dining room table with place settings

Program Profile: The Manor

By Jennifer Young, Program Manager

Originally published January 2017


The Manor began in 1988 as “Kinrade House” in East Hamilton as a life-skills teaching residential program to enable young adults with ASD to prepare for life living independently. When the current location on the Hamilton Mountain was built in 1992, the program expanded – as individuals learned skills they would move into the Semi-Independent Living (SIL) townhouses next door to practice these skills under the watchful eye of staff before moving into other housing in the community. The initial concept was quite ground-breaking. With changes to Ministry funding over time, the Manor program now supports adults who will require more supports throughout their lives but the program and staff continue to support ongoing learning so individuals are as independent as possible.

How The Manor Came To Be

The program was developed due to a need identified at Canada House when two youth with an autism diagnosis entered the program. At the time, Dr. Peter Szatmari was beginning to develop Hamilton Health Sciences Autism Services and supported Woodview in developing services for adults with autism. The idea for the program was ‘pitched’ and accepted.

Who We Serve at The Manor

We provide services to adults with a diagnosis of autism, though many have co-occurring mental health or other diagnoses. We start providing services when people age out of childrens’ services (at 18 years old) and throughout their adult years. We have long-standing relationships with many of our program participants, a number having started services with us as children and youth and who have been with the program for upwards of 20-30 years.

Day-In-The-Life of the Manor Program

A typical day at the Manor involves supporting our program participants in moving through their individualized schedules, assisting them in actively participating in their communities, helping them to make choices that lead to positive outcomes (i.e. support with budgeting of finances, healthy living), etc. We assist our program participants to become more independent through active participation in ongoing learning opportunities in the areas of life skills, social skills, self-advocacy, and more. For some, this may include things like staff developing, implementing, and monitoring reinforcement systems to help a program participant wake up and move through their morning routine in a timely manner so that they make it to their volunteer placement on time. For others, staff may accompany them to medical and/or mental health-related appointments in order to provide support, assist with advocacy, promote understanding of recommendations made by health professionals, etc.

Each evening of the week we provide groups/activities that encourage independence, social activities among friends, physical fitness, community involvement, generalization of skills, and having fun!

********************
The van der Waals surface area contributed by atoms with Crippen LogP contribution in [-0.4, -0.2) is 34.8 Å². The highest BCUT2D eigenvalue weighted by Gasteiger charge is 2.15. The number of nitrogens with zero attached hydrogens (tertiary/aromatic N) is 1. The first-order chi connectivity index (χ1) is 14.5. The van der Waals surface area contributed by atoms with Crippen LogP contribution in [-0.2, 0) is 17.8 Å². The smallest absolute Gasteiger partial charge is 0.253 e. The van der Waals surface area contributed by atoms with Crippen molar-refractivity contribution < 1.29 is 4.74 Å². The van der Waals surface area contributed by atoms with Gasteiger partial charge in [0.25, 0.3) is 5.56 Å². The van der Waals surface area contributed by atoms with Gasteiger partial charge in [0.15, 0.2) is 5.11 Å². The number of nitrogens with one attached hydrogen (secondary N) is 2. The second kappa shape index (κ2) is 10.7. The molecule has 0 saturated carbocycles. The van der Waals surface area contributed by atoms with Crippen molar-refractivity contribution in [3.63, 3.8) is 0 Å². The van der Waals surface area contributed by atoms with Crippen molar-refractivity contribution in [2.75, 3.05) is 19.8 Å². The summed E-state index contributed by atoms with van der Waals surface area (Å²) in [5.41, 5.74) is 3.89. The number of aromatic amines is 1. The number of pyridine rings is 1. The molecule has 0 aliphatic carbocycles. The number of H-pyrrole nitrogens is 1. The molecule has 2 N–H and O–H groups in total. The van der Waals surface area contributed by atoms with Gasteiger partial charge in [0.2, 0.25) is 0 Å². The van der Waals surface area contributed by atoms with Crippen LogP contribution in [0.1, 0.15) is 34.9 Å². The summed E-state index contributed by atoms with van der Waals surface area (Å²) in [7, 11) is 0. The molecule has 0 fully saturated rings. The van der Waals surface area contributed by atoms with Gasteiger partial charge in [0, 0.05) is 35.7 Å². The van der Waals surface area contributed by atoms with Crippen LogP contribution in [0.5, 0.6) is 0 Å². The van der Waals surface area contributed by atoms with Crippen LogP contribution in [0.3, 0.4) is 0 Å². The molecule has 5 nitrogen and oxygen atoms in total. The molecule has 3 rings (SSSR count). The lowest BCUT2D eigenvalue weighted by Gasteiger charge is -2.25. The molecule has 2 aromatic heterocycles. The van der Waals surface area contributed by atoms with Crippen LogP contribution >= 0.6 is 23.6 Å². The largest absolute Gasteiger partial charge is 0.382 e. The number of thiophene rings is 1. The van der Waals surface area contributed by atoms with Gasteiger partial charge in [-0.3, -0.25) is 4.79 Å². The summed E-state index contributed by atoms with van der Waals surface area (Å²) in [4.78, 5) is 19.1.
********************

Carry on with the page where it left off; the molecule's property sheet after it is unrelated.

Stand Out Memory

A few years ago one of our longest served clients was diagnosed with cancer and needed a great deal of support navigating the medical system and often just someone to be with her and care for her. Her parents had passed away a number of years before; she had no siblings, and only a couple of cousins who saw her occasionally. As always, our staff at the Manor jumped in to help. We attended medical appointments with her, advocated on her behalf to get her the care she needed, helped her move into a home for seniors where she would receive nursing care and visited with her daily to show her that there were people out there who truly cared for her. The night before she suddenly passed away, our staff was with her, holding her hand, chatting and just being with her. At one point, late in the evening as staff were getting ready to leave, she looked up, squeezed the staff’s hand and said “I love you, you know….I really do.” and with genuine honesty the staff shared their love for her as well and said goodbye, hoping to see her again the next day. Though it was a terribly sad loss for our Woodview Manor family, it meant a lot to our staff that we were able to surround her with support and love not only through the years we supported her before her illness but particularly during her final months when she needed us most. We are blessed to have this incredible woman’s artwork displayed both here at the Manor and at Head Office. Take a minute to enjoy her pieces next time you visit either of these locations; they are her legacy and something we know she would be thrilled to continue to share with the world.

Referral Process

Vacancies within any adult program are declared to Developmental Services Ontario (DSO). All referrals for adult services come through the DSO and all referrals must live within the Hamilton region.

Quirky Fact

The Manor continues to support some adults who were our very first adults with autism that started in the program. We affectionately refer to them as “The Originals”, which they feel quite proud of! Many adults within our programs have been ‘grandfathered’ into the adult system and do not need to meet the new IQ eligibility criteria for accessing Developmental Services in Ontario. This is a good thing because though many of our program participants may have IQs above the DSO’s eligibility criteria, all of them still require a great deal of formal services and supports in order to live healthy, happy, and fulfilling lives.